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Robert Ashton "Fats" Everett
Member of the United States House of Representatives
In office
February 1, 1958 – January 26, 1969
Preceded by Jere Cooper
Succeeded by Ed Jones
Personal details
Born February 24, 1915 (1915-02-24)
Union City
Died January 26, 1969 (1969-01-27) (aged 53)
Citizenship United States
Political party Democratic
Alma mater Murray State University
Profession Attorney
Religion Presbyterian
Military service
Allegiance United States United States of America
Service/branch United States Army
Battles/wars World War II

Robert Ashton "Fats" Everett (February 24, 1915 – January 26, 1969) was an American Democratic Congressman from Tennessee from February 1, 1958 until his death in Nashville, Tennessee in 1969.


Everett was a native of Obion County, Tennessee, being born on a farm near Union City. He was a 1936 graduate of Murray State College (now Murray State University).


Elected to the Obion County Court (now called County Commission) in 1936, Everett was then elected, in 1938 as Obion County Circuit Court Clerk. During World War II, he served in the United States Army from 1942 to 1945. After the war he was an administrative assistant to Senator Thomas Stewart from 1945 to 1949, and to Governor Gordon Browning from 1950 to 1952. Afterwards, he became executive secretary of the Tennessee County Services Association.[1]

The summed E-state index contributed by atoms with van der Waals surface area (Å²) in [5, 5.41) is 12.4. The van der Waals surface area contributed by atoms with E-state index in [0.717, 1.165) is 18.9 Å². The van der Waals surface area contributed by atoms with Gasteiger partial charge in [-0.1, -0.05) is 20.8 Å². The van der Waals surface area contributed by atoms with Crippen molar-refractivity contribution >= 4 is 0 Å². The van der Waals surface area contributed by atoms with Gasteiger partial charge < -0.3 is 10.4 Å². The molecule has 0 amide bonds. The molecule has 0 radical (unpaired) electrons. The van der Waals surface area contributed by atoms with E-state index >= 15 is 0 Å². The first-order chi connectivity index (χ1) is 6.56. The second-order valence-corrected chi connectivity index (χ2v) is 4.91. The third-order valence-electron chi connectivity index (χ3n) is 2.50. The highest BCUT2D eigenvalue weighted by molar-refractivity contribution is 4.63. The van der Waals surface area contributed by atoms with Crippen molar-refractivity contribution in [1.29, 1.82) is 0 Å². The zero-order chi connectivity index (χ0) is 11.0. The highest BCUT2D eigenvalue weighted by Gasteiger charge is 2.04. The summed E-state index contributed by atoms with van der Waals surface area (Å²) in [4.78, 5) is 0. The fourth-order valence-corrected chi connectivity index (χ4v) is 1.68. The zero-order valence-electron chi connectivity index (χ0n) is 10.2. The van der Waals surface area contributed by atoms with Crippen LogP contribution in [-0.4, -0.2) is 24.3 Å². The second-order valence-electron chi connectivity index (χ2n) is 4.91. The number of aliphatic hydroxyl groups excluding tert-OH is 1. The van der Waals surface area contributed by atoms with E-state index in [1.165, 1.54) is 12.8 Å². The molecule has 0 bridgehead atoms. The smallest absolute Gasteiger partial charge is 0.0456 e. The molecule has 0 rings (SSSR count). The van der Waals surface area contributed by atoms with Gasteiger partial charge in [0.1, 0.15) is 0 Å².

In 1958, Everett entered the contest for the Eighth Congressional District seat of Jere Cooper, who had died in office. He won the special election and served the balance of Cooper's term and five subsequent terms, serving from February 1, 1958 until his death in the first month of his seventh term.[2] Like the voters of his district, he was predominantly a conservative, largely reflecting the views of his party's Southern wing.


Everett died in Nashville, Tennessee on January 26, 1969 (age 53 years, 337 days). He is interred at East View Cemetery in Union City.[3] There is a statue of him at the Obion County Court House in Union City, Tennessee.[4]


  1. "Fats Everett". Biographical Directory of the United States Congress. Retrieved 15 May 2013. 
  2. "Fats Everett". Govtrack US Congress. Retrieved 15 May 2013. 
  3. "Fats Everett". The Political Graveyard. Retrieved 15 May 2013. 
  4. "Fats Everett". Retrieved 15 May 2013. 

External links[]

 This article incorporates public domain material from the Biographical Directory of the United States Congress website

United States House of Representatives
Preceded by
Jere Cooper
Member of the U.S. House of Representatives
from Tennessee's 8th congressional district

Succeeded by
Ed Jones

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